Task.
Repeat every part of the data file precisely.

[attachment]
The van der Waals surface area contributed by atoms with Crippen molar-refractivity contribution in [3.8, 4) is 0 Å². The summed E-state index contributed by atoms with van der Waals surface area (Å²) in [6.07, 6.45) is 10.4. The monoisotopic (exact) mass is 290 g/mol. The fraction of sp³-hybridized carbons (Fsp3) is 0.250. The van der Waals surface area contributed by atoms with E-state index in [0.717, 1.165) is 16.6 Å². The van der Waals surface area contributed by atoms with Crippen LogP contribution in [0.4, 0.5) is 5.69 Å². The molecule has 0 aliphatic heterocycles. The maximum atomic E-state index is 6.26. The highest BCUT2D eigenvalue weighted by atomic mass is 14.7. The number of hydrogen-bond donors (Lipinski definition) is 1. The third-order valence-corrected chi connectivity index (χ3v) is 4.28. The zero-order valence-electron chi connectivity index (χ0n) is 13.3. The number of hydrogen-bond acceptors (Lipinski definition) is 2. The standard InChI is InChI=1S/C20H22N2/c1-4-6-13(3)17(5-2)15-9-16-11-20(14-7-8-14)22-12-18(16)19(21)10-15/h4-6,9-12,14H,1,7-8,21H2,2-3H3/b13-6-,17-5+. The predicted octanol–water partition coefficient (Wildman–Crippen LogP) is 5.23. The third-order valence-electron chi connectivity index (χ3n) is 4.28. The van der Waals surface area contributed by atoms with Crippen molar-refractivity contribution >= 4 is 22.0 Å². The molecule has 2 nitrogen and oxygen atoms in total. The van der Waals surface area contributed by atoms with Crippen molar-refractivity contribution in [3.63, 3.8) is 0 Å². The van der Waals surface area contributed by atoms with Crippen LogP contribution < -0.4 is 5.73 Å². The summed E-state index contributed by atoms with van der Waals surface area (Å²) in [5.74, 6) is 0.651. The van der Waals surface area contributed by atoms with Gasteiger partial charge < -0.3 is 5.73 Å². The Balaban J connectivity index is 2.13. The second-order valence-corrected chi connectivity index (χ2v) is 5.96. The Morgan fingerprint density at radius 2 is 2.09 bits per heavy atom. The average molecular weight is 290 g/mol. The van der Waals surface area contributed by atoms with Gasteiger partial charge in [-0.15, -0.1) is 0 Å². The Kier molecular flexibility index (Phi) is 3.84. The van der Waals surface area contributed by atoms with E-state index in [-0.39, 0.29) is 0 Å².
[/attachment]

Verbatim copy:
The van der Waals surface area contributed by atoms with Crippen molar-refractivity contribution in [3.8, 4) is 0 Å². The summed E-state index contributed by atoms with van der Waals surface area (Å²) in [6.07, 6.45) is 10.4. The monoisotopic (exact) mass is 290 g/mol. The fraction of sp³-hybridized carbons (Fsp3) is 0.250. The van der Waals surface area contributed by atoms with E-state index in [0.717, 1.165) is 16.6 Å². The van der Waals surface area contributed by atoms with Crippen LogP contribution in [0.4, 0.5) is 5.69 Å². The molecule has 0 aliphatic heterocycles. The maximum atomic E-state index is 6.26. The highest BCUT2D eigenvalue weighted by atomic mass is 14.7. The number of hydrogen-bond donors (Lipinski definition) is 1. The third-order valence-corrected chi connectivity index (χ3v) is 4.28. The zero-order valence-electron chi connectivity index (χ0n) is 13.3. The number of hydrogen-bond acceptors (Lipinski definition) is 2. The standard InChI is InChI=1S/C20H22N2/c1-4-6-13(3)17(5-2)15-9-16-11-20(14-7-8-14)22-12-18(16)19(21)10-15/h4-6,9-12,14H,1,7-8,21H2,2-3H3/b13-6-,17-5+. The predicted octanol–water partition coefficient (Wildman–Crippen LogP) is 5.23. The third-order valence-electron chi connectivity index (χ3n) is 4.28. The van der Waals surface area contributed by atoms with Crippen molar-refractivity contribution >= 4 is 22.0 Å². The molecule has 2 nitrogen and oxygen atoms in total. The van der Waals surface area contributed by atoms with Crippen molar-refractivity contribution in [3.63, 3.8) is 0 Å². The van der Waals surface area contributed by atoms with Crippen LogP contribution < -0.4 is 5.73 Å². The summed E-state index contributed by atoms with van der Waals surface area (Å²) in [5.74, 6) is 0.651. The van der Waals surface area contributed by atoms with Gasteiger partial charge < -0.3 is 5.73 Å². The Balaban J connectivity index is 2.13. The second-order valence-corrected chi connectivity index (χ2v) is 5.96. The Morgan fingerprint density at radius 2 is 2.09 bits per heavy atom. The average molecular weight is 290 g/mol. The van der Waals surface area contributed by atoms with Gasteiger partial charge in [-0.15, -0.1) is 0 Å². The Kier molecular flexibility index (Phi) is 3.84. The van der Waals surface area contributed by atoms with E-state index in [-0.39, 0.29) is 0 Å².